On Monday morning, stock markets began falling. By 9 a.m. in London, the share price of HBOS, the UK’s biggest mortgage lender, had fallen by 34%. The spokesman for the company stressed that “HBOS is a strong financial institution.” During the afternoon at a White House press briefing, the US Treasury secretary Henry Paulson assured the public they could remain confident in the “soundness and resilience” of the financial system. By the end of Monday’s trading, oil prices had dropped by more than $5 a barrel, wheat futures were up 3.2%, and gold had risen by more than $28 an ounce. On Monday evening, the US authorities agreed a $20 billion emergency loan to the insurer AIG, after its share price had fallen by 63% during the day.

On Tuesday, markets in Asia that had been closed on Monday fell rapidly in early trading. In London, HBOS’s share price continued falling – a spokesman claimed the bank was strong and “well-capitalised”, and there were calls for government intervention to stop hedge funds from short-selling the bank’s shares. In New York, when the markets opened, AIG’s share price fell again, by 30%. Late that night, the US government agreed to give AIG $85 billion in return for a 79.9% stake in the company.

On Wednesday morning in London, HBOS began merger talks with Lloyds TSB. In Moscow, the government regulators suspended trading on the two main stock exchanges. The Bank of England announced it would extend its emergency lending scheme for UK banks. In New York, gold closed up $70, one of the largest one-day increases on record. At seven o’clock on Thursday morning, Lloyds’s takeover of HBOS was announced to the City; shares continued to fall, and gold rose another $30. Six of the world’s largest central banks together offered $180 billion to overcome the scarcity of funds in short-term dollar markets.

On Friday, the world’s stock markets stopped falling. Government intervention had averted the financial system’s immediate collapse. But the US and UK’s deteriorating performance was reported daily. While the turbulence had subsided, it seemed likely there would soon be more. With the state having intervened on such an unprecedented scale, it seemed possible to imagine for a moment that this was no ordinary crisis, and that some larger historic shift might be occurring.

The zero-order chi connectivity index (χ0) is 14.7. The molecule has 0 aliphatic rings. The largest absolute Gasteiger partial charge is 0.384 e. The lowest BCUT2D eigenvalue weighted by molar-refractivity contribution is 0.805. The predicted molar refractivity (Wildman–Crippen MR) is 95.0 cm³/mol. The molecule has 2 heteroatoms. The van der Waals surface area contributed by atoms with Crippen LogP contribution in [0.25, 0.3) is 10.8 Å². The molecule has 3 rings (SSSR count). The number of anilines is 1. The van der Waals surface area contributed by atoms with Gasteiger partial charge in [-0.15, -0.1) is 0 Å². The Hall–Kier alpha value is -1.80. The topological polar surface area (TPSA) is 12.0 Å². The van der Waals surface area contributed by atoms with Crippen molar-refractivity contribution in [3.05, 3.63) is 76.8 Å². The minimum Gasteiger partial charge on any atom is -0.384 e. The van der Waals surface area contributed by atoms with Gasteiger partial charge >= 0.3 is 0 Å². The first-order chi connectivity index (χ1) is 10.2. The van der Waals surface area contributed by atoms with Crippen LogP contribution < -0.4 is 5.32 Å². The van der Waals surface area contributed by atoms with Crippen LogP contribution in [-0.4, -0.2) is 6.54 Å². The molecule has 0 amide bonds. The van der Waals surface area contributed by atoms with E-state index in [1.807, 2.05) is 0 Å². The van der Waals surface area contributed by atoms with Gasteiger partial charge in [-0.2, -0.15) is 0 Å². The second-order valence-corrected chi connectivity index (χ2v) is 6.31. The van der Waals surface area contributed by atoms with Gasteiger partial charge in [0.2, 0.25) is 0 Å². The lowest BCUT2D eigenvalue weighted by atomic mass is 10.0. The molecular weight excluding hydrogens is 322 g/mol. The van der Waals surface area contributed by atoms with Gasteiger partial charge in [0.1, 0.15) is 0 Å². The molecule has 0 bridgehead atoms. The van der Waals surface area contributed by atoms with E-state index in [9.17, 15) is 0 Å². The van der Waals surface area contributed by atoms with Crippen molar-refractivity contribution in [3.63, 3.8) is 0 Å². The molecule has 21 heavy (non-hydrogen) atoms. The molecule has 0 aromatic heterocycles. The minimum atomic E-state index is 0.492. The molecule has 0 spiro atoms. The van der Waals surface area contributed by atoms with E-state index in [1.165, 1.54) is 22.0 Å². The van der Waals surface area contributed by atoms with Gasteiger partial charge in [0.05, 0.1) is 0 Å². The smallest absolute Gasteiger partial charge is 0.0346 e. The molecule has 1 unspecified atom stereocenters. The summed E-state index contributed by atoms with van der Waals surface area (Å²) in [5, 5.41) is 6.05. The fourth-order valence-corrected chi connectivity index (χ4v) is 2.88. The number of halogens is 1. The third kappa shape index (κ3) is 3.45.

--Robinson in Ruins, 2010, narration by Patrick Keiller.

Underneath all reason lies delirium, drift. Everything is rational in capitalism, except capital or capitalism itself. The stock market is certainly rational; one can understand it, study it, the capitalists know how to use it, and yet it is completely delirious, it's mad. It is in this sense that we say: the rational is always the rationality of an irrational.

--Gilles Deleuze, from "Capitalism: A Very Special Delirium", Chaosophy (Semiotext(e), 1995).

In particular there is this idea that there is something natural about markets. As [Edmund] Burke said, there are the laws of commerce which are the laws of nature which are the laws of God. And still, every morning on the Today programme we are confronted with the same assumption, that the market is natural and that anything else is intervention and is artificial, which is clearly nonsense, it's just absurd. I mean, you don't have to think about it from the point of view of a foxglove to think of it as being absurd, but maybe that helps a bit.

--Patrick Keiller, interviewed by Daniel Trilling, Politics and the English Countryside, 24/11/2010.

When we hear early on in the film that Robinson has made contact with a series of “non-human intelligences”, we initially suspect that he has finally succumbed to madness. Yet the “non-human intelligences” turn out to be not the extra-terrestrials of a florid pulp-science-fiction-inspired psychosis, but the intra-terrestrial life forms that an ecological awareness reveals growing with a silent stubbornness that matches the brute tenacity of capitalism.